SPONSORSHIP & EXHIBITION

INTERESTED IN SPONSORING OR EXHIBITING?

There will be a number of opportunities for organisational branding and recognition both in the lead up to and during the Congress. As the prospectus is currently being finalised, please contact Rebecca Gabriel (Sponsorship and Exhibition Sales Executive) via rebecca.gabriel@aomevents.com.au if you are interested in sponsoring or exhibiting at IRC 2025.

PRE-CONGRESS WORKSHOPS

Call for Expressions of Interest in sponsoring and hosting pre-Congress workshops

We welcome proposals to host pre-Congress workshops. Workshops require sponsorship of AUD $30,000 (Gold sponsorship) and can be held on Saturday May 31st and/or Sunday June 1st. Workshops will be provided with a room and audio-visual equipment as part of their sponsorship. Proposals should be well aligned to one or more of the seven Congress Themes and may feature oral presentations, panel discussion, World Café, small group activities or other formats. Proposals for workshops sessions should be submitted to the Congress organisers by December 31, 2024. The number of rooms available for workshops at the Adelaide Convention Centre are limited so get your proposals submitted soon!

PRINCIPAL PARTNERS

CONGRESS

INFORMATION

International Rangeland Congress

2 - 6 June 2025

Congress Venue

Adelaide Convention Centre
North Terrace, Adelaide SA 5000, Australia

CONGRESS

ORGANISERS

All Occasions Group

12 Stirling Street
Thebarton SA 5031, Australia

Contact Information

conference@aomevents.com

(08) 8125 2200

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Nicholas Webb

Dr. Nicholas Webb is a Research Physical Scientist with the US Department of Agriculture’s Agricultural Research Service (USDA-ARS) Range Management Research Unit, based at the Jornada Experimental Range in south-central New Mexico, USA. Nick’s research cuts across themes of rangeland ecology, soil erosion, and integrating decision-support tools with big data to inform adaptive management. He coordinates the US National Wind Erosion Research Network and co-leads the Landscape Data Commons - an effort harmonize and link standard rangeland monitoring datasets with digital technologies to enable data-informed understanding of rangeland ecological dynamics and management. Nick grew up in Brisbane, Australia and prior to moving to the US worked on projects across Queensland’s dry southwest and northern tropical savannas.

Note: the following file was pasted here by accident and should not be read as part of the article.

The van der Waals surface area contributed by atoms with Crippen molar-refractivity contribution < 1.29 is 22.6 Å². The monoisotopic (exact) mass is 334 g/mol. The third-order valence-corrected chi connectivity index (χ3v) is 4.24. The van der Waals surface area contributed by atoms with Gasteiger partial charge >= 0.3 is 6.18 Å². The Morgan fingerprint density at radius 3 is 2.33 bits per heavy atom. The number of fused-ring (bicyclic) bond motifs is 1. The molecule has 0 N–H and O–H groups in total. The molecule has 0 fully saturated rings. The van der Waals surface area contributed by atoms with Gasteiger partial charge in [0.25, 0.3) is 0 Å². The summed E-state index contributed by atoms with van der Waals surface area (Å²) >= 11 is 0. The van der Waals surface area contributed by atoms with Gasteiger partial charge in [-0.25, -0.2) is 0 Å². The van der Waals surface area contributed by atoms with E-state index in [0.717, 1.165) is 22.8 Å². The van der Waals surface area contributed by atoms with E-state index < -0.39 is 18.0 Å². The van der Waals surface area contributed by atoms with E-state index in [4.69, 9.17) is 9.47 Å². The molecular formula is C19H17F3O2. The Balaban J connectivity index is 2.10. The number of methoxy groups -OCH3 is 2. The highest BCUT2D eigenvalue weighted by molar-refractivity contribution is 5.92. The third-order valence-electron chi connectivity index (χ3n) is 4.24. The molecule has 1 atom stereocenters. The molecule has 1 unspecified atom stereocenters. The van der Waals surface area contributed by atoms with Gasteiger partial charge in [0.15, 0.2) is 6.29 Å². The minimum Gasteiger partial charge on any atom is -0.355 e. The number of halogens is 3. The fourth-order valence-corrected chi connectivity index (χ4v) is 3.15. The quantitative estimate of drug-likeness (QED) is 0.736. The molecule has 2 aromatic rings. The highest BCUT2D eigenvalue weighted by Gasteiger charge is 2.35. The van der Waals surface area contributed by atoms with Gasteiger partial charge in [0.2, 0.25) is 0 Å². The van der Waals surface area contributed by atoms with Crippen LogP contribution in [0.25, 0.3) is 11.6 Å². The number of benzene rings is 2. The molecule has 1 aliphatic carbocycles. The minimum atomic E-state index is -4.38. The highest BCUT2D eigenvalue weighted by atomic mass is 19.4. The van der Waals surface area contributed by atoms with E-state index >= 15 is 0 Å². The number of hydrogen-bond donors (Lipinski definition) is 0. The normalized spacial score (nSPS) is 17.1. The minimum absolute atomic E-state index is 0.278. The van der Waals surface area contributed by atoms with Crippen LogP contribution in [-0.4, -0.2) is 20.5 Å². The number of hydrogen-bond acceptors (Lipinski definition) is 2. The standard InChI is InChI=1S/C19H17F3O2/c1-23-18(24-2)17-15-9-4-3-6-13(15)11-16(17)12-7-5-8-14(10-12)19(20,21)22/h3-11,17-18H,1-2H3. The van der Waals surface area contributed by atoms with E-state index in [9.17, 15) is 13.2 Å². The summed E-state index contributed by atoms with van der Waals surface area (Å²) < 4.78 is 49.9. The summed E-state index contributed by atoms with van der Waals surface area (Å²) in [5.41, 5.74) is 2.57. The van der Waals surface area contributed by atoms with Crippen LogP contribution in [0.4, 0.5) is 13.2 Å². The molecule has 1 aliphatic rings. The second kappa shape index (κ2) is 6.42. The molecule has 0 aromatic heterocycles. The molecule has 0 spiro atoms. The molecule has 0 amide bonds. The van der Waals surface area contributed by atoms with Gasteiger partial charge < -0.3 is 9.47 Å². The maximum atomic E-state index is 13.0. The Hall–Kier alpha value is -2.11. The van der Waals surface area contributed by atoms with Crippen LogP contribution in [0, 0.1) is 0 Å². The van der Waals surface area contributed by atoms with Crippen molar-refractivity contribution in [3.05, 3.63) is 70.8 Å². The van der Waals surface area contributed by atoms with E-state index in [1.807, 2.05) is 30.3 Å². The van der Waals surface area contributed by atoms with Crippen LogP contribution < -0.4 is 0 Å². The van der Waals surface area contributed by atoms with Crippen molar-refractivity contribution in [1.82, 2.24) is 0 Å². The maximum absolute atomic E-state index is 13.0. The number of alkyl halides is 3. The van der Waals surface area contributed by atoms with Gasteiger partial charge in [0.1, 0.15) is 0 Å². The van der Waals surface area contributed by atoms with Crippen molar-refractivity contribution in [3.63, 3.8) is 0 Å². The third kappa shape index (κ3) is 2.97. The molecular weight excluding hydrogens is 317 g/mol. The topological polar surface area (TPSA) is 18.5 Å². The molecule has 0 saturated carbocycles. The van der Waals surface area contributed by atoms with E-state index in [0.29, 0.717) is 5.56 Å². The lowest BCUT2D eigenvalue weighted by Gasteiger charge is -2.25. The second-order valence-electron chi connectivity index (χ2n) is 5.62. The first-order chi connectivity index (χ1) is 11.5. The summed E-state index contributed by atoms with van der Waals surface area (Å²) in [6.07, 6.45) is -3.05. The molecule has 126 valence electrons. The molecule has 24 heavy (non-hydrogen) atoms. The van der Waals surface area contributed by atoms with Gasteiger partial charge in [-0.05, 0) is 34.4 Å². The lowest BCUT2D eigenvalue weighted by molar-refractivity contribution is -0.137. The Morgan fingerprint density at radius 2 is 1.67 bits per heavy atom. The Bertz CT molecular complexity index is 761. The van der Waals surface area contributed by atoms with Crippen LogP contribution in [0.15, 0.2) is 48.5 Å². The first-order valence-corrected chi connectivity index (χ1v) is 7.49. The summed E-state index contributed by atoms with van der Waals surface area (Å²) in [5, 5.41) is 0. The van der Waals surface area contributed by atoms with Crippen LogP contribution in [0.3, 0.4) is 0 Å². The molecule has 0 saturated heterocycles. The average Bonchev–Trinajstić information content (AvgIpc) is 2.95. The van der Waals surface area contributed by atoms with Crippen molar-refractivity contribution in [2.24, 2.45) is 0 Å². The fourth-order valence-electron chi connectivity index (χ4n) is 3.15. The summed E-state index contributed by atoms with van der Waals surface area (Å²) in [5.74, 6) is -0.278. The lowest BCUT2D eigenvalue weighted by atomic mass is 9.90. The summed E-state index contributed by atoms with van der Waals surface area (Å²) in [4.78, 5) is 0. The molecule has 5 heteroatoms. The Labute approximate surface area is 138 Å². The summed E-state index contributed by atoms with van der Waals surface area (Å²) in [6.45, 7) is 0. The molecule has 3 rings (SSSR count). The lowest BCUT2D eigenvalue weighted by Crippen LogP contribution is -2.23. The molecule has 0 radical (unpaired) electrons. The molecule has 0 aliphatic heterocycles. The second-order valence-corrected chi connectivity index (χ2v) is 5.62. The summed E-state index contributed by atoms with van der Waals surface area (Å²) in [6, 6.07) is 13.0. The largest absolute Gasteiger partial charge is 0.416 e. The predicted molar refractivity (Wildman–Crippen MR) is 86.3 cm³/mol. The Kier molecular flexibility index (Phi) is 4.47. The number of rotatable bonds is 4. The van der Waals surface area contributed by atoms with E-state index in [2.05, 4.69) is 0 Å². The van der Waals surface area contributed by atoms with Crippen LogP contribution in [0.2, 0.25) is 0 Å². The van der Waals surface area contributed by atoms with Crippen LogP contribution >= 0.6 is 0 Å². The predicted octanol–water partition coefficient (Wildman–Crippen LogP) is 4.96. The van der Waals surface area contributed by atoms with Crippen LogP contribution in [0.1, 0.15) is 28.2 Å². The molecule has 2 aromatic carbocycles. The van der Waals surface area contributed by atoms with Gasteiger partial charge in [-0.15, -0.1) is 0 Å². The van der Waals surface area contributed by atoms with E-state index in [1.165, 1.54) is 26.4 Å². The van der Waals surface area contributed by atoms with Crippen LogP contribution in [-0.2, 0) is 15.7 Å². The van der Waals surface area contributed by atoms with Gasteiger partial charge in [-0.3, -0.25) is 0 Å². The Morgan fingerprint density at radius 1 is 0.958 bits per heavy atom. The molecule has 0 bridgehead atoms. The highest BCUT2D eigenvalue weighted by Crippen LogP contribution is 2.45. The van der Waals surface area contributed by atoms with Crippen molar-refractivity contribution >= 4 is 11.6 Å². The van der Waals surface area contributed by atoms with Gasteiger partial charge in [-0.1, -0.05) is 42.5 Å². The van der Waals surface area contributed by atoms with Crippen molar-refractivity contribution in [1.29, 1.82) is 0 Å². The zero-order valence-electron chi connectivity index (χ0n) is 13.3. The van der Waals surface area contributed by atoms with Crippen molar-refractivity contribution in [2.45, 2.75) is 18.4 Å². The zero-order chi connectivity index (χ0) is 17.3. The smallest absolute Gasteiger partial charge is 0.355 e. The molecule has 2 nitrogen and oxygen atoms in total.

Maria Fernandez-Gimenez

María E. Fernández-Giménez is a Senior Research Scholar and retired Professor in the Department of Forest & Rangeland Stewardship at Colorado State University, where she led the Rangeland Social-Ecological Systems Lab from 2003-2021. She works with ranchers and pastoralists in the western US, Spain and Mongolia to support sustainable and equitable rangeland management through knowledge co-production and participatory research. Major themes of her work include traditional/local ecological knowledge; rancher and pastoralist decision-making; participatory research, knowledge integration and co-production; community-based and collaborative rangeland management; rangeland governance; and gender and social justice in rangeland social-ecological systems. María and her students develop and evaluate practical tools and approaches such as state-and-transition models, participatory rangeland monitoring, and collaborative adaptive rangeland management that engage diverse rangeland users and stewards directly in research and tool development. As an ecologist and social scientist, she uses a broad range of methods from field ecology studies to ethnography and poetic inquiry. María has received numerous awards for her community-engaged research, including Honorable Champion of Agriculture (2014) and the Order of the Polar Star (2016), from the Government of Mongolia, Senior Fulbright Scholar (2010-2011) and Global Fulbright Scholar (2018-2022). She has published over 130 peer-reviewed articles and book chapters.

Susi Vetter

Susi Vetter is an ecologist in the Department of Botany at Rhodes University. Her research interests are interdisciplinary and include vegetation change, rangeland dynamics, plant-herbivore interactions, fire ecology and the cultural importance of nature and biodiversity. While based on fundamental work to understand vegetation dynamics and human-environment interactions, her research also has a strong applied dimension aimed at informing policy and management. She serves as the President of the Grassland Society of Southern Africa and as a member of the Working Group on Afforestation that supports the UN-sanctioned 2026 International Year for Rangelands and Pastoralism.